Phillip Island, 1975

We’ve got history, cars and I, beginning with a gun-metal grey EH panel van, affectionately known as The Turd. My brother decided it was time to “move it on” after he’d left the road and taken out 50 foot of farm fencing, before rediscovering the bitumen and heading right on home. The Turd bore the scars of more than one such battle, but the barbed wire had been particularly cruel, strafing her with deep gouges, her crown of thorns.

My brother wanted $75 for her but I bartered him down to $50. It didn’t seem to worry him that the last 10 was in coins. Nor was he too concerned about how I’d meet the running costs with petrol at 57c a litre.

‘You’re killin’ me,’ he moaned as he handed over the keys, hardly able to believe his luck. There wasn’t a straight panel on the Turd, the tyres were down to the canvas and the column shift needed the assistance of an occy-strap – attached to the chassis through a hole in the floor – just to stay in third.

But she was mine. And say what you like, the 179 was the best motor the General ever produced. Lean to the point of looking as though something was missing, what you saw was what you got – an engine so basic a blind man could pull it apart over the weekend, replace a head gasket and have it ready to drive to work on Monday morning. If he could drive.

The Turd was my escape vehicle. No more catching the train out to Kensington on Friday afternoon. No standing on the corner by the saleyards, board under my arm, wetsuit and sleeping bag in my pack, hitching a lift to the west coast, but more-often-than-not left stranded in Geelong or travelling wide eyed and shit scared in the company of some bloke determined to make a dent on the slab that sat between us.

‘Have a drink,’ he’d say and I’d try to keep pace with him, with the sole intention of keeping him somewhere south of point one zero.

No more, though. Not with the Turd fitted out with a double mattress and curtains. Now my week had an insurance policy attached, guaranteed transport to the Island. Phillip Island, that misshaped dolphin tucked into the belly of South Gippsland. All week we’d pore over the weather maps in the Herald, looking for the hard-packed isobars around a low in the Southern Ocean that promised swell. The Island had the massive advantage of working on just about any wind. On top of that, I’d lost my virginity and stood up on a surfboard for the first time at the same beach, on the same weekend, so it held a special place in my heart. And in my pants.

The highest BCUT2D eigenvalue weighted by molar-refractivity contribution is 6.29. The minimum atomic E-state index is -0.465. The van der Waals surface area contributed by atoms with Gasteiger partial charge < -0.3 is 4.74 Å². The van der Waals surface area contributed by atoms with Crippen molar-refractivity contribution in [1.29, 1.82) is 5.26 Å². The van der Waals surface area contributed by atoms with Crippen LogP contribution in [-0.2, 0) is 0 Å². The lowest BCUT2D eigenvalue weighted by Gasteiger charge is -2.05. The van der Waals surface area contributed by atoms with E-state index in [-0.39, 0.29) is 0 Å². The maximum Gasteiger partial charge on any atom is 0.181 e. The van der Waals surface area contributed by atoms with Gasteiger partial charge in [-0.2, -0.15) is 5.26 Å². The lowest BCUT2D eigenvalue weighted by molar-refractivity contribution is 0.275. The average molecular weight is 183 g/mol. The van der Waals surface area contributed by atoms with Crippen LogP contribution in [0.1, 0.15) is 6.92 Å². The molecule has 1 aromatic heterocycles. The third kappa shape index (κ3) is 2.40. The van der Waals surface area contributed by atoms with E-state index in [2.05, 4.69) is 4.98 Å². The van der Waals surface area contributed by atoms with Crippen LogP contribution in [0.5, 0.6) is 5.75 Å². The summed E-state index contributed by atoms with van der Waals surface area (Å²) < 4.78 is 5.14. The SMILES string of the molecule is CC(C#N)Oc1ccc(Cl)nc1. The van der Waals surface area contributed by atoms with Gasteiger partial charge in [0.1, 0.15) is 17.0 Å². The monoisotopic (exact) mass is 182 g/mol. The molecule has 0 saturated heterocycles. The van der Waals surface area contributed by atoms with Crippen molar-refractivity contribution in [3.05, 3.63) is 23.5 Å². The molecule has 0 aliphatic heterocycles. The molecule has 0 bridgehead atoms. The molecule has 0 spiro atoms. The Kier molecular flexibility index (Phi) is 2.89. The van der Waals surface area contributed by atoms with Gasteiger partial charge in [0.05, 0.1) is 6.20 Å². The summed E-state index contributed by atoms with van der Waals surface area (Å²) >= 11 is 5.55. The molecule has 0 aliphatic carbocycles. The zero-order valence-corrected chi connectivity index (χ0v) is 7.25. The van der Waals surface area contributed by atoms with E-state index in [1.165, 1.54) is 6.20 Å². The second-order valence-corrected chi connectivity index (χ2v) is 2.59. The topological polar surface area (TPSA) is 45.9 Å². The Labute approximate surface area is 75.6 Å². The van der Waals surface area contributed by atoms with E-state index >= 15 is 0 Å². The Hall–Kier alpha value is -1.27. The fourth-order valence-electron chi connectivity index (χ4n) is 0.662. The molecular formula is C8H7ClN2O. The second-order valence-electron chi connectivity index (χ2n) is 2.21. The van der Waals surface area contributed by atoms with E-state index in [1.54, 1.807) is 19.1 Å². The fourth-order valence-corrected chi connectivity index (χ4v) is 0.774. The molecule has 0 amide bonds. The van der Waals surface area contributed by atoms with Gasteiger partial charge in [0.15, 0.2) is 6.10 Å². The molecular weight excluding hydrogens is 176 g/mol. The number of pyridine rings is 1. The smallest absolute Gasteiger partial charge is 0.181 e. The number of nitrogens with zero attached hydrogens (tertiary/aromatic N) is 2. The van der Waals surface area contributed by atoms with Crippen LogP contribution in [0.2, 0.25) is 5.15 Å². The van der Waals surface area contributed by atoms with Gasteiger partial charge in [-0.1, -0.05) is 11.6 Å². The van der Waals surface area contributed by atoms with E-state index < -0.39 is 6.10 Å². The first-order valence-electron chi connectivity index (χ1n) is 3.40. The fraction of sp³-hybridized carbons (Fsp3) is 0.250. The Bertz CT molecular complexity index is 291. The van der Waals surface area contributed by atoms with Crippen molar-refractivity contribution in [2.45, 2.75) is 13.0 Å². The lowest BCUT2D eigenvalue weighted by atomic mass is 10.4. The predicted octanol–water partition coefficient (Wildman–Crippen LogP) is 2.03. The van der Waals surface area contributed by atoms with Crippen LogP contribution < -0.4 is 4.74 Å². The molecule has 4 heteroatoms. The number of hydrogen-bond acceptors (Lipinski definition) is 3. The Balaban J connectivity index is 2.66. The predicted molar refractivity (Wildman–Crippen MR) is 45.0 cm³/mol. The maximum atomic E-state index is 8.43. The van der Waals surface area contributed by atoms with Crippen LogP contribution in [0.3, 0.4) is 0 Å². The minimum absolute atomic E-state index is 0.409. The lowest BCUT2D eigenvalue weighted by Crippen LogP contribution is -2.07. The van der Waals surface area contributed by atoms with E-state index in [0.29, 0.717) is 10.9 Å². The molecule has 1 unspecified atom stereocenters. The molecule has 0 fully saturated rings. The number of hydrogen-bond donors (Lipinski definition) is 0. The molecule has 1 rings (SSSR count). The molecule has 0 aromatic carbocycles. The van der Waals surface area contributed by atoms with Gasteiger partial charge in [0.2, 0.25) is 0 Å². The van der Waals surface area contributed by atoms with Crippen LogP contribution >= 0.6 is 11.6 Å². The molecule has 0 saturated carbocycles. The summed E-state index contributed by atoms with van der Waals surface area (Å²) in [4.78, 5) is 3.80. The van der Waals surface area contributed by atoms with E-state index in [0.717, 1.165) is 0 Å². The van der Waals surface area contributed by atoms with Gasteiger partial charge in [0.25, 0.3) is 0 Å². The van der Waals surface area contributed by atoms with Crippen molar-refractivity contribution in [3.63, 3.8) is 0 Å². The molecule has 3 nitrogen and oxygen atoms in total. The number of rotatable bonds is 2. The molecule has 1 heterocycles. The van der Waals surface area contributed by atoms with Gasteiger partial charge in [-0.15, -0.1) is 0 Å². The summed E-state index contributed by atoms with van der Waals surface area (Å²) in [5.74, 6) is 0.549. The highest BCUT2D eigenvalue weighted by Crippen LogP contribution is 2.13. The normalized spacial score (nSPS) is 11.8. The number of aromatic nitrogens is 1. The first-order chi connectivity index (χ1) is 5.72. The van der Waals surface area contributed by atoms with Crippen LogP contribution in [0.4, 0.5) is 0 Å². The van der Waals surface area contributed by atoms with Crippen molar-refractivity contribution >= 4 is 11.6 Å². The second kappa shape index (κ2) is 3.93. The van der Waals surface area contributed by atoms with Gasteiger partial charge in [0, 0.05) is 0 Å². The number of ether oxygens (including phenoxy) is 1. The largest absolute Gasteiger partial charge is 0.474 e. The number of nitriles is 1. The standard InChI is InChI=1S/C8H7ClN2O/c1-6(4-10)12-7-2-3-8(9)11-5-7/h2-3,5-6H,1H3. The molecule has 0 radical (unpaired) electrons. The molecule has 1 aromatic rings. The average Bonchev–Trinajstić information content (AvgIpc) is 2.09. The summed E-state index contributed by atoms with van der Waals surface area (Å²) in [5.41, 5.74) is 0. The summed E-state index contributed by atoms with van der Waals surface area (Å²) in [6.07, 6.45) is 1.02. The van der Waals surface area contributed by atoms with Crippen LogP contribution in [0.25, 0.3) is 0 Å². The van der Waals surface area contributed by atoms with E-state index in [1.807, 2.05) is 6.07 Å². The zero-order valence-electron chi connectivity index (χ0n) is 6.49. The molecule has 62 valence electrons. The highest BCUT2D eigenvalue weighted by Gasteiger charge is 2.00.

Surfers don’t overthink names: Right Point, Left Point, Surfies Point and Express. But sometimes the old names held true: Woolamai, Kitty Miller Bay, Flynn’s Reef and Forrest Caves. We knew exactly where to head on what wind.

Friday nights saw our convoy depart the bayside suburbs, wind its way through the back of Braeside out to Cranbourne and onto the South Gippie, until the Bass Highway veered off towards the Island. The 179 thrumming away under the bonnet, the occy strap holding strong and the latest mix tape blaring through home-made box speakers. There’s a straight stretch on the Bass as you come down out of the Gurdies and the farmland opens up in front you. On a moonlit night we’d kill the headlights and sweep down onto the flats.

Come with me.

Four years earlier, 1971, Albe Falzon had released the film Morning Of The Earth, travelling the world to find the best and most secluded waves – and in so doing he turned a pastime into a lifestyle. We had no time for gurus, there were waves to be had, but Albe came close. He’d captured a feeling, a hard thing to do. A feeling that inducted us into the cult of salt-crusted hair and chapped lips that always seemed to involve long car trips – and Albe provided the soundtrack.

I sold the Turd to the wreckers for a hundred bucks – she gave 12 months good service and I walked away with a profit. But nothing that came after her, not the EH wagon, the boxy old Datsun Bluebird or the Wolseley 24/80 (yeah, I know, a Wolseley), ever caught that feeling coming down out of the Gurdies in quite the same way, the week behind me and the promise of the Island ahead.

Mark Smith lives on Victoria’s Surf Coast and is the author of three novels: The Road To Winter, Wilder Country and Land Of Fences. He is also an award winning short story writer.